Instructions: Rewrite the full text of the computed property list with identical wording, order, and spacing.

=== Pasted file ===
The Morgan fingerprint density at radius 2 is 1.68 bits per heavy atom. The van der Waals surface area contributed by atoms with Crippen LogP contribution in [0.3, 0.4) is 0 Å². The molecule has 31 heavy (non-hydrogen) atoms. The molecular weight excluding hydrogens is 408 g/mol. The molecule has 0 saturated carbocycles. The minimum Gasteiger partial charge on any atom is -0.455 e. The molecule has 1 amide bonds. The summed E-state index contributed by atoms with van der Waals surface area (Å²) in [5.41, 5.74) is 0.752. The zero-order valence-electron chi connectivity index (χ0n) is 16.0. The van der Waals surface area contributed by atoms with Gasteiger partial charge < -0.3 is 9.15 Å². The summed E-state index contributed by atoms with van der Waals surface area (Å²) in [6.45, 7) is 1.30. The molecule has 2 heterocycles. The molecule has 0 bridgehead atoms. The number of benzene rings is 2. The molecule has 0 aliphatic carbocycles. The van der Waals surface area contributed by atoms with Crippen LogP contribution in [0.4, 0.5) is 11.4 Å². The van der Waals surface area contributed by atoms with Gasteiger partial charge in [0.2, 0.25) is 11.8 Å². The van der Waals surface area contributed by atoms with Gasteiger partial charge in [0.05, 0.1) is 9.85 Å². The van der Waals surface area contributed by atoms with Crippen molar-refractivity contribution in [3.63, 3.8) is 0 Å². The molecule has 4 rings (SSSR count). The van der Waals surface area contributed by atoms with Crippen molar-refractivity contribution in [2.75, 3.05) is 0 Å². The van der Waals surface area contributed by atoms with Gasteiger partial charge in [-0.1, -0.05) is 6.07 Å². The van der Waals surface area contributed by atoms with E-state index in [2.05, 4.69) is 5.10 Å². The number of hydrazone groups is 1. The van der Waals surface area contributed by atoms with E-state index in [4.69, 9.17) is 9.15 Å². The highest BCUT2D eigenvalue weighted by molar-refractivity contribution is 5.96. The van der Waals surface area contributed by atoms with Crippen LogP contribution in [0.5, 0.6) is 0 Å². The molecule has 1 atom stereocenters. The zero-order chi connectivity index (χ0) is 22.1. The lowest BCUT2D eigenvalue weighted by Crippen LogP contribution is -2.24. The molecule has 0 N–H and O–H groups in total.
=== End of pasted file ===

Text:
The Morgan fingerprint density at radius 2 is 1.68 bits per heavy atom. The van der Waals surface area contributed by atoms with Crippen LogP contribution in [0.3, 0.4) is 0 Å². The molecule has 31 heavy (non-hydrogen) atoms. The molecular weight excluding hydrogens is 408 g/mol. The molecule has 0 saturated carbocycles. The minimum Gasteiger partial charge on any atom is -0.455 e. The molecule has 1 amide bonds. The summed E-state index contributed by atoms with van der Waals surface area (Å²) in [5.41, 5.74) is 0.752. The zero-order valence-electron chi connectivity index (χ0n) is 16.0. The van der Waals surface area contributed by atoms with Gasteiger partial charge < -0.3 is 9.15 Å². The summed E-state index contributed by atoms with van der Waals surface area (Å²) in [6.45, 7) is 1.30. The molecule has 2 heterocycles. The molecule has 0 bridgehead atoms. The number of benzene rings is 2. The molecule has 0 aliphatic carbocycles. The van der Waals surface area contributed by atoms with Crippen LogP contribution in [0.4, 0.5) is 11.4 Å². The van der Waals surface area contributed by atoms with Gasteiger partial charge in [0.2, 0.25) is 11.8 Å². The van der Waals surface area contributed by atoms with Gasteiger partial charge in [0.05, 0.1) is 9.85 Å². The van der Waals surface area contributed by atoms with Crippen molar-refractivity contribution in [3.63, 3.8) is 0 Å². The molecule has 4 rings (SSSR count). The van der Waals surface area contributed by atoms with Crippen molar-refractivity contribution in [2.75, 3.05) is 0 Å². The van der Waals surface area contributed by atoms with Gasteiger partial charge in [-0.1, -0.05) is 6.07 Å². The van der Waals surface area contributed by atoms with E-state index in [2.05, 4.69) is 5.10 Å². The number of hydrazone groups is 1. The van der Waals surface area contributed by atoms with E-state index in [4.69, 9.17) is 9.15 Å². The highest BCUT2D eigenvalue weighted by molar-refractivity contribution is 5.96. The van der Waals surface area contributed by atoms with Crippen LogP contribution in [0.5, 0.6) is 0 Å². The molecule has 1 atom stereocenters. The zero-order chi connectivity index (χ0) is 22.1. The lowest BCUT2D eigenvalue weighted by Crippen LogP contribution is -2.24. The molecule has 0 N–H and O–H groups in total.